This interesting article in New York Magazine about the proposed economic benefits of forgiving all of the outstanding $1.4 trillion in student loans has been making the rounds recently:
According to the Levy Institute paper, authored by economists Scott Fullwiler, Stephanie Kelton, Catherine Ruetschlin, and Marshall Steinbaum, canceling all student debt would increase GDP by between $86 billion and $108 billion per year, over the next decade. This would add between 1.2 and 1.5 million jobs to the economy, and reduce the unemployment rate by between 0.22 and 0.36 percent.
So, the macroeconomic upside of canceling all student debt would be substantial. The primary (supposed) downsides of such a policy would be a higher deficit, the potentially regressive distributional consequences of debt forgiveness, and (relatedly) the unfairness of rewarding certain well-off borrowers who don’t “deserve” it. Of course, all of these critiques would apply more powerfully to the recently passed tax cut bill. Few people would argue that increasing Harvey Weinstein’s after-tax income was a laudable public policy goal. But no one thinks that we should judge the merits of a tax cut on the basis of whether it rewards any unsavory individuals.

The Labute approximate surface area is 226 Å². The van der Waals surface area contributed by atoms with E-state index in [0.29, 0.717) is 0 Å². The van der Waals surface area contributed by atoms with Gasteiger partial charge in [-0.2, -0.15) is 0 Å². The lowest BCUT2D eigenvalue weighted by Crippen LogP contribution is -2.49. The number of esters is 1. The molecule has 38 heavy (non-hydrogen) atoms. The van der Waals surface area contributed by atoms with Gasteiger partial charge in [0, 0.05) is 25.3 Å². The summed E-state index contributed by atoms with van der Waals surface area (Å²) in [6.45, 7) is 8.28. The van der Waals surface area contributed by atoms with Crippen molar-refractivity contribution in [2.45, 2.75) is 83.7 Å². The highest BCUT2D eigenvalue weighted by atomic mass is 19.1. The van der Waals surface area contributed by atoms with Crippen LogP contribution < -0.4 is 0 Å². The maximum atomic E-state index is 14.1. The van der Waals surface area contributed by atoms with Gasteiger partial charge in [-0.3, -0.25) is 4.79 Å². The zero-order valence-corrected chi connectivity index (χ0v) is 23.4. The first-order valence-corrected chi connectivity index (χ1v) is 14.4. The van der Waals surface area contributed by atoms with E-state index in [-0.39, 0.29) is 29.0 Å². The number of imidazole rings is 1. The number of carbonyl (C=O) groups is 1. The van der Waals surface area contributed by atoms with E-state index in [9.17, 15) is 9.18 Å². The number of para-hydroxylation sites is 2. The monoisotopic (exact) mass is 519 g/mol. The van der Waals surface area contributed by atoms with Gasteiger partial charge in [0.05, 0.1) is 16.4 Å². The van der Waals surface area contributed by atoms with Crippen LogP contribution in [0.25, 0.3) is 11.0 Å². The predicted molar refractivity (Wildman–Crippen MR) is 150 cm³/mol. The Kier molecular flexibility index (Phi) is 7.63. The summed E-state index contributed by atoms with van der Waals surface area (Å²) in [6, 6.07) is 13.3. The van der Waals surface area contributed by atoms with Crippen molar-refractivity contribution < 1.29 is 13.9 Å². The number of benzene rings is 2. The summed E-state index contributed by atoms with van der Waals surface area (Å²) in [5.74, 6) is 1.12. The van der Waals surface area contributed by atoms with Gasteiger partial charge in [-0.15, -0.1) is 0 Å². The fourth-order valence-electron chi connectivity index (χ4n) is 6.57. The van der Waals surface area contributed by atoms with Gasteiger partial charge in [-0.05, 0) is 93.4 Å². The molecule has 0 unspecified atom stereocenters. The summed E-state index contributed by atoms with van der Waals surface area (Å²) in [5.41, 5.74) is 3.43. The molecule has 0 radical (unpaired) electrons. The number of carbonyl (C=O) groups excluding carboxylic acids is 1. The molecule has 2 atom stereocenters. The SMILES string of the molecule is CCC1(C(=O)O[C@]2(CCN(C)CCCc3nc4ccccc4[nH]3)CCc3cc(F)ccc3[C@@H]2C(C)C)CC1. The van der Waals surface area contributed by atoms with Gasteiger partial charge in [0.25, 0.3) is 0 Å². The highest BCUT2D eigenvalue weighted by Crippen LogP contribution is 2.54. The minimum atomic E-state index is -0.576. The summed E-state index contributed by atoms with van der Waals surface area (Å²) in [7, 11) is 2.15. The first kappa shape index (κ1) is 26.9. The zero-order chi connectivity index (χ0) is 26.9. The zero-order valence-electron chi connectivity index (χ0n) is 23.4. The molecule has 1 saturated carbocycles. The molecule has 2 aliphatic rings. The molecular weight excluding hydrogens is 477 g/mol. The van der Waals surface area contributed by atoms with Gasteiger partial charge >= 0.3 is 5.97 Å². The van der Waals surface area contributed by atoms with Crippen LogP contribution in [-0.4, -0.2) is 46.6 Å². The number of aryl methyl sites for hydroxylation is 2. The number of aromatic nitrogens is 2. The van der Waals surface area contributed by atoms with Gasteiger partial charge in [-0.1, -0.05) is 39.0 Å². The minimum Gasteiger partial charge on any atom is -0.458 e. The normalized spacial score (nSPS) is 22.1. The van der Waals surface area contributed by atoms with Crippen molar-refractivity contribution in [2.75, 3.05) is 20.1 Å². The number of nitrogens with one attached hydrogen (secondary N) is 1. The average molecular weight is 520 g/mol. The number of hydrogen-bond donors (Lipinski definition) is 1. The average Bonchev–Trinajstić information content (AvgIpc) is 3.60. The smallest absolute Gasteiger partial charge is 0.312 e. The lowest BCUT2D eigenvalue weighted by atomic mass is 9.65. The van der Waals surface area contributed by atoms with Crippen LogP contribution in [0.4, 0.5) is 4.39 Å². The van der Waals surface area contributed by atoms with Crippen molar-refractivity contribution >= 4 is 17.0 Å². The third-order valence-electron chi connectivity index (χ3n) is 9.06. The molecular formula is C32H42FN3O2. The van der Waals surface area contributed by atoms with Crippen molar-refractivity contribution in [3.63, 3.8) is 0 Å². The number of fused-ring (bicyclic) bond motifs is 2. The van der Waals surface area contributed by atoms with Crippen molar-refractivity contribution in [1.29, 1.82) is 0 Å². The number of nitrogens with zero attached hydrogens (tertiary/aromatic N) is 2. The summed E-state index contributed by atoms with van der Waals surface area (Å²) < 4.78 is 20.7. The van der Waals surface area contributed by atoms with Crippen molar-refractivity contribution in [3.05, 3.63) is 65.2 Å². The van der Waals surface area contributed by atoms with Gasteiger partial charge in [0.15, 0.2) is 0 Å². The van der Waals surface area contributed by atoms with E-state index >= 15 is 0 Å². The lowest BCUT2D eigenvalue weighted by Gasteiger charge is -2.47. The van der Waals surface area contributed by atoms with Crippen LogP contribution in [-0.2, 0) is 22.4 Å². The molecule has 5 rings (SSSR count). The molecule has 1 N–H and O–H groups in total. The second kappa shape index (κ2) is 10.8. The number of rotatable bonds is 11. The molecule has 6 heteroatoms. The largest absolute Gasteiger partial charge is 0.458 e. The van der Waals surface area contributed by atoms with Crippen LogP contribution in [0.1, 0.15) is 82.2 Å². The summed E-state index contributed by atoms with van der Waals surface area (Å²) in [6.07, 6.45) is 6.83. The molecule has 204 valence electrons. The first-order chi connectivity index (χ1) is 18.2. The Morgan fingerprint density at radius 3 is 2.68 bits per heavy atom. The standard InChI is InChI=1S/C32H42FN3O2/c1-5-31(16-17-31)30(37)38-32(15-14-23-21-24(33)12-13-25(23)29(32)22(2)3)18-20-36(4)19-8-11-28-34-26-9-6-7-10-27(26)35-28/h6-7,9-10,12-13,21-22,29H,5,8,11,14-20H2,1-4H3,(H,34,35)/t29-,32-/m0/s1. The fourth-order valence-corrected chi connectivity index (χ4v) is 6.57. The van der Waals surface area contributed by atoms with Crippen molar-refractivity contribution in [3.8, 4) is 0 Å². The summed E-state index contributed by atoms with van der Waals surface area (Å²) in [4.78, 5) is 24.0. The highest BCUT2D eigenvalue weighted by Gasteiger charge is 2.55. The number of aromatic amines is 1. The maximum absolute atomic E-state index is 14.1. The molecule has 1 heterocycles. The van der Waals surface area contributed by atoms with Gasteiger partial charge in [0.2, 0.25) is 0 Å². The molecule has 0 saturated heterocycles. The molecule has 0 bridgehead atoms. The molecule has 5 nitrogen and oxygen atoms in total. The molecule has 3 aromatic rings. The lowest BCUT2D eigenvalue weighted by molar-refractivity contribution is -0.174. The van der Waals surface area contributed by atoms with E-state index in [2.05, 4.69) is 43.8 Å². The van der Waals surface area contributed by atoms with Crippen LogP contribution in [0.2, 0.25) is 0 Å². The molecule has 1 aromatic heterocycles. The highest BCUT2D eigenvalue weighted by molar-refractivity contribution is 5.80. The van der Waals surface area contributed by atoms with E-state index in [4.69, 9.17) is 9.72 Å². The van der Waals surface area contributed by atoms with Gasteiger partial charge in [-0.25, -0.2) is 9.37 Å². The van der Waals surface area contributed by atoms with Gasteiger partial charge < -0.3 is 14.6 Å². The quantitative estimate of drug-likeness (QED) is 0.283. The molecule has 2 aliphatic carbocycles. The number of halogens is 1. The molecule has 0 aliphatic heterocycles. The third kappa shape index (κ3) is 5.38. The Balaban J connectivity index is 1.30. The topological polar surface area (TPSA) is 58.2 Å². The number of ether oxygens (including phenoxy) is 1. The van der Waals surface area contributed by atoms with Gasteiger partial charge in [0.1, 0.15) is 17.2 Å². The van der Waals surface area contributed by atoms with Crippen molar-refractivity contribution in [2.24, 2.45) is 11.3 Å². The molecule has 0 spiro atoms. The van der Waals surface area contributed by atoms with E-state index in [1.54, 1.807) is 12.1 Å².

Forgiving $1.4 trillion in debt sounds nuts, but as a convenient near-perfect foil, we instead have a $1.5 trillion tax cut that probably won’t do a whole lot to help anyone who needs it.
The government theoretically profits from the Direct loan program, but the currently rising and soon to be endemic rates of default now predict that the government will start losing a lot of money in the near future.
What most people don’t realize when it comes to the alarmingly rapid rise of student loan default is that the most common culprits are not big borrowers attending expensive private schools (though that happens too, and certainly the need to repay large amounts of debt can be crippling and limits consumption). It’s actually people who borrow less than $10,000. It’s the people, many of whom who never completed a degree program or who received technical training at an unsavory for-profit “institution” like Trump University, who are unable to find the good steady work needed to pay off even a relatively small loan.
As with tax breaks, the biggest winners of the definitely-not-going-to-happen universal loan cancellation would, at least on paper, be high-debt high-income professionals like business school graduates and physicians. But unlike a tax break, not needing to use IDR would result in the same return of 10%+ from every borrower’s income, year after year—a much bigger and likely much more meaningful change, and it would also mean that those who default would finally be able to take steps to rebuild their credit.